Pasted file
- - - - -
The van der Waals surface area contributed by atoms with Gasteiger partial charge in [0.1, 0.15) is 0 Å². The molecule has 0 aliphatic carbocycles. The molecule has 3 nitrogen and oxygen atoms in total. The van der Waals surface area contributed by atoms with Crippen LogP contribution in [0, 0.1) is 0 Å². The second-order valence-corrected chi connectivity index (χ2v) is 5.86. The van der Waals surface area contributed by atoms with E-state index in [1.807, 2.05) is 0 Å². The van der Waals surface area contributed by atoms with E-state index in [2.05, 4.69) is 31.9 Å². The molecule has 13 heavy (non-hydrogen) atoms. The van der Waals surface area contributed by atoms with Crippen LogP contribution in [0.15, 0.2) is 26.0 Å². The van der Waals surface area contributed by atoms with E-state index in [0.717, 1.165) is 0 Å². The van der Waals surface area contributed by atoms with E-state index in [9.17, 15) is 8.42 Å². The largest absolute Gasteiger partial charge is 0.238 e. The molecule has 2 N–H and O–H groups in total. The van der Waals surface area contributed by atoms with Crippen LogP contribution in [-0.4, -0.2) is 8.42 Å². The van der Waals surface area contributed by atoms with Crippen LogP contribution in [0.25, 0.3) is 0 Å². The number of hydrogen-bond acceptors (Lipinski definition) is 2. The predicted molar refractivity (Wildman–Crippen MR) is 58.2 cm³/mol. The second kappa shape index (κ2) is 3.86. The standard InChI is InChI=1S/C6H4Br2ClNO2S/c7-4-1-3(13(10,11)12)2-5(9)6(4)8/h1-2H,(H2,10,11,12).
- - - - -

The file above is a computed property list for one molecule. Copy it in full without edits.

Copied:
The van der Waals surface area contributed by atoms with Gasteiger partial charge in [0.1, 0.15) is 0 Å². The molecule has 0 aliphatic carbocycles. The molecule has 3 nitrogen and oxygen atoms in total. The van der Waals surface area contributed by atoms with Crippen LogP contribution in [0, 0.1) is 0 Å². The second-order valence-corrected chi connectivity index (χ2v) is 5.86. The van der Waals surface area contributed by atoms with E-state index in [1.807, 2.05) is 0 Å². The van der Waals surface area contributed by atoms with E-state index in [2.05, 4.69) is 31.9 Å². The molecule has 13 heavy (non-hydrogen) atoms. The van der Waals surface area contributed by atoms with Crippen LogP contribution in [0.15, 0.2) is 26.0 Å². The van der Waals surface area contributed by atoms with E-state index in [0.717, 1.165) is 0 Å². The van der Waals surface area contributed by atoms with E-state index in [9.17, 15) is 8.42 Å². The largest absolute Gasteiger partial charge is 0.238 e. The molecule has 2 N–H and O–H groups in total. The van der Waals surface area contributed by atoms with Crippen LogP contribution in [-0.4, -0.2) is 8.42 Å². The van der Waals surface area contributed by atoms with Crippen LogP contribution in [0.25, 0.3) is 0 Å². The number of hydrogen-bond acceptors (Lipinski definition) is 2. The predicted molar refractivity (Wildman–Crippen MR) is 58.2 cm³/mol. The second kappa shape index (κ2) is 3.86. The standard InChI is InChI=1S/C6H4Br2ClNO2S/c7-4-1-3(13(10,11)12)2-5(9)6(4)8/h1-2H,(H2,10,11,12).